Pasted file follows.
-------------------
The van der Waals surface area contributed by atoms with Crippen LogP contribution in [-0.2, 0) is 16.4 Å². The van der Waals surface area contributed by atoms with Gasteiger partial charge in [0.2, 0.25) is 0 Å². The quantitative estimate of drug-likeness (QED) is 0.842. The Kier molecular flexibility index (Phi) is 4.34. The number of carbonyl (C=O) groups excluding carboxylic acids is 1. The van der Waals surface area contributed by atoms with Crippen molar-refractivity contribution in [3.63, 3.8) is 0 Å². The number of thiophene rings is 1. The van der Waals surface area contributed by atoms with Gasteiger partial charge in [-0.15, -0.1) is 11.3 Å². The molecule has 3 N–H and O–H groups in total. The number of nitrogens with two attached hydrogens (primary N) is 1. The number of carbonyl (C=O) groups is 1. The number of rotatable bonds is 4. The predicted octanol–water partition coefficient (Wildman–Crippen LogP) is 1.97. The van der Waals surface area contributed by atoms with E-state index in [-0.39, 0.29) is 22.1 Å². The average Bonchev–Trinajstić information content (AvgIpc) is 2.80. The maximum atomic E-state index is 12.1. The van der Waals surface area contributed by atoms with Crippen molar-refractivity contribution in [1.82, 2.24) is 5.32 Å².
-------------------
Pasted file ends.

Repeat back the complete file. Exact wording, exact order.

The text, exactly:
The van der Waals surface area contributed by atoms with Crippen LogP contribution in [-0.2, 0) is 16.4 Å². The van der Waals surface area contributed by atoms with Gasteiger partial charge in [0.2, 0.25) is 0 Å². The quantitative estimate of drug-likeness (QED) is 0.842. The Kier molecular flexibility index (Phi) is 4.34. The number of carbonyl (C=O) groups excluding carboxylic acids is 1. The van der Waals surface area contributed by atoms with Crippen molar-refractivity contribution in [3.63, 3.8) is 0 Å². The number of thiophene rings is 1. The van der Waals surface area contributed by atoms with Gasteiger partial charge in [-0.15, -0.1) is 11.3 Å². The molecule has 3 N–H and O–H groups in total. The number of nitrogens with two attached hydrogens (primary N) is 1. The number of carbonyl (C=O) groups is 1. The number of rotatable bonds is 4. The predicted octanol–water partition coefficient (Wildman–Crippen LogP) is 1.97. The van der Waals surface area contributed by atoms with E-state index in [-0.39, 0.29) is 22.1 Å². The average Bonchev–Trinajstić information content (AvgIpc) is 2.80. The maximum atomic E-state index is 12.1. The van der Waals surface area contributed by atoms with Crippen molar-refractivity contribution in [1.82, 2.24) is 5.32 Å².